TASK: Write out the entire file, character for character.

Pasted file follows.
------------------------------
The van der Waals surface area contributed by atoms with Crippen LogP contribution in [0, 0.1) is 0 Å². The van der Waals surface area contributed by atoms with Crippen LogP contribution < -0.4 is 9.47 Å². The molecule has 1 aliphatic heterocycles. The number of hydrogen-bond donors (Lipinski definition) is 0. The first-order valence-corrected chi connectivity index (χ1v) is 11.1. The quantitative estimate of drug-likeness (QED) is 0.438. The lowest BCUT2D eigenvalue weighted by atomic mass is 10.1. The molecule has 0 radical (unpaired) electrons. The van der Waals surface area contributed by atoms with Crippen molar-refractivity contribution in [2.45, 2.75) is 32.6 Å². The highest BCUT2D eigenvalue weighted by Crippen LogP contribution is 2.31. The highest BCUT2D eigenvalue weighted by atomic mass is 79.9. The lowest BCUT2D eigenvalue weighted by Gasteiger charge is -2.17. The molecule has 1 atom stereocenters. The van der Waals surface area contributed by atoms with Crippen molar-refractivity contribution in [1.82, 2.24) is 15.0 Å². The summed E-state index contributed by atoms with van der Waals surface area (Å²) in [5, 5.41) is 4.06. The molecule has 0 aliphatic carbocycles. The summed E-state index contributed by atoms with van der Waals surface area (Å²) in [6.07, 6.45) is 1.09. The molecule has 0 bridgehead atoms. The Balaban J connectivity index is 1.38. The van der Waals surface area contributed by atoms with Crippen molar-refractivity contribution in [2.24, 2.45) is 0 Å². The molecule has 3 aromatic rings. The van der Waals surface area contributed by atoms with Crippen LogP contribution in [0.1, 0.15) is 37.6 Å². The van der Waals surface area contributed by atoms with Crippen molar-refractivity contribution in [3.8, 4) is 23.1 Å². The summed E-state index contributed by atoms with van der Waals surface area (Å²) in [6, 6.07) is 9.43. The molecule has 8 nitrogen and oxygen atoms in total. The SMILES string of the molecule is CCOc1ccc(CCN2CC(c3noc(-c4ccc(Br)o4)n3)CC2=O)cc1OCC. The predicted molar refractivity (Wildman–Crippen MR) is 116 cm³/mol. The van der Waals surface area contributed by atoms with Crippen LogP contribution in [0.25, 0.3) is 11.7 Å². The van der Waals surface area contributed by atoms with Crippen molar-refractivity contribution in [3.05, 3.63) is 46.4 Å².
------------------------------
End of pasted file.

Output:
The van der Waals surface area contributed by atoms with Crippen LogP contribution in [0, 0.1) is 0 Å². The van der Waals surface area contributed by atoms with Crippen LogP contribution < -0.4 is 9.47 Å². The molecule has 1 aliphatic heterocycles. The number of hydrogen-bond donors (Lipinski definition) is 0. The first-order valence-corrected chi connectivity index (χ1v) is 11.1. The quantitative estimate of drug-likeness (QED) is 0.438. The lowest BCUT2D eigenvalue weighted by atomic mass is 10.1. The molecule has 0 radical (unpaired) electrons. The van der Waals surface area contributed by atoms with Crippen molar-refractivity contribution in [2.45, 2.75) is 32.6 Å². The highest BCUT2D eigenvalue weighted by Crippen LogP contribution is 2.31. The highest BCUT2D eigenvalue weighted by atomic mass is 79.9. The lowest BCUT2D eigenvalue weighted by Gasteiger charge is -2.17. The molecule has 1 atom stereocenters. The van der Waals surface area contributed by atoms with Crippen molar-refractivity contribution in [1.82, 2.24) is 15.0 Å². The summed E-state index contributed by atoms with van der Waals surface area (Å²) in [5, 5.41) is 4.06. The molecule has 0 aliphatic carbocycles. The summed E-state index contributed by atoms with van der Waals surface area (Å²) in [6.07, 6.45) is 1.09. The molecule has 0 bridgehead atoms. The Balaban J connectivity index is 1.38. The van der Waals surface area contributed by atoms with Crippen molar-refractivity contribution in [2.24, 2.45) is 0 Å². The molecule has 3 aromatic rings. The van der Waals surface area contributed by atoms with Crippen LogP contribution in [0.1, 0.15) is 37.6 Å². The van der Waals surface area contributed by atoms with Crippen molar-refractivity contribution in [3.8, 4) is 23.1 Å². The summed E-state index contributed by atoms with van der Waals surface area (Å²) in [6, 6.07) is 9.43. The molecule has 8 nitrogen and oxygen atoms in total. The SMILES string of the molecule is CCOc1ccc(CCN2CC(c3noc(-c4ccc(Br)o4)n3)CC2=O)cc1OCC. The predicted molar refractivity (Wildman–Crippen MR) is 116 cm³/mol. The van der Waals surface area contributed by atoms with Crippen LogP contribution in [0.25, 0.3) is 11.7 Å². The van der Waals surface area contributed by atoms with Crippen molar-refractivity contribution in [3.05, 3.63) is 46.4 Å².